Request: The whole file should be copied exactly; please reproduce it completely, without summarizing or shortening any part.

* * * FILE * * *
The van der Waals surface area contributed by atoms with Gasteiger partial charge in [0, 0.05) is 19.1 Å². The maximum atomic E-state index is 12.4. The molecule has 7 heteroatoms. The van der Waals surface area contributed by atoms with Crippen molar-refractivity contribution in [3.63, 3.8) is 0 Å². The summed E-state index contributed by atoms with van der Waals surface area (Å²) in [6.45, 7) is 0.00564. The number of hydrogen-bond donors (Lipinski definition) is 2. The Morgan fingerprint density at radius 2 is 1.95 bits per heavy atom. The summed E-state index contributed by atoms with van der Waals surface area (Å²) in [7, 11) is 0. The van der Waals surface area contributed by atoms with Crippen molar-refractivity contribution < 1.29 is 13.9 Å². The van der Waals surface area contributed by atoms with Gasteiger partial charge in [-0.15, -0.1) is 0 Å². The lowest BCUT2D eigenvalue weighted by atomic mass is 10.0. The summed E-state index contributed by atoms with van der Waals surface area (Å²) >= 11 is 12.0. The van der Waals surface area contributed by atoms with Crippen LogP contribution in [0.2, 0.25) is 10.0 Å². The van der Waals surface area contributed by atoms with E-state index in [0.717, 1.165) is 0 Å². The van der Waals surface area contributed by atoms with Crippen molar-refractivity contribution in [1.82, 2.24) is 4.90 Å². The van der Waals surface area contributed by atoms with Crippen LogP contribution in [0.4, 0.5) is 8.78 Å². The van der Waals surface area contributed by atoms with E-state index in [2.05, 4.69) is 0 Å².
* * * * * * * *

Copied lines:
The van der Waals surface area contributed by atoms with Gasteiger partial charge in [0, 0.05) is 19.1 Å². The maximum atomic E-state index is 12.4. The molecule has 7 heteroatoms. The van der Waals surface area contributed by atoms with Crippen molar-refractivity contribution in [3.63, 3.8) is 0 Å². The summed E-state index contributed by atoms with van der Waals surface area (Å²) in [6.45, 7) is 0.00564. The number of hydrogen-bond donors (Lipinski definition) is 2. The Morgan fingerprint density at radius 2 is 1.95 bits per heavy atom. The summed E-state index contributed by atoms with van der Waals surface area (Å²) in [7, 11) is 0. The van der Waals surface area contributed by atoms with Crippen molar-refractivity contribution < 1.29 is 13.9 Å². The van der Waals surface area contributed by atoms with Gasteiger partial charge in [-0.15, -0.1) is 0 Å². The lowest BCUT2D eigenvalue weighted by atomic mass is 10.0. The summed E-state index contributed by atoms with van der Waals surface area (Å²) >= 11 is 12.0. The van der Waals surface area contributed by atoms with Crippen LogP contribution in [0.2, 0.25) is 10.0 Å². The van der Waals surface area contributed by atoms with E-state index in [0.717, 1.165) is 0 Å². The van der Waals surface area contributed by atoms with Crippen molar-refractivity contribution in [1.82, 2.24) is 4.90 Å². The van der Waals surface area contributed by atoms with Crippen LogP contribution in [0.4, 0.5) is 8.78 Å². The van der Waals surface area contributed by atoms with E-state index in [2.05, 4.69) is 0 Å².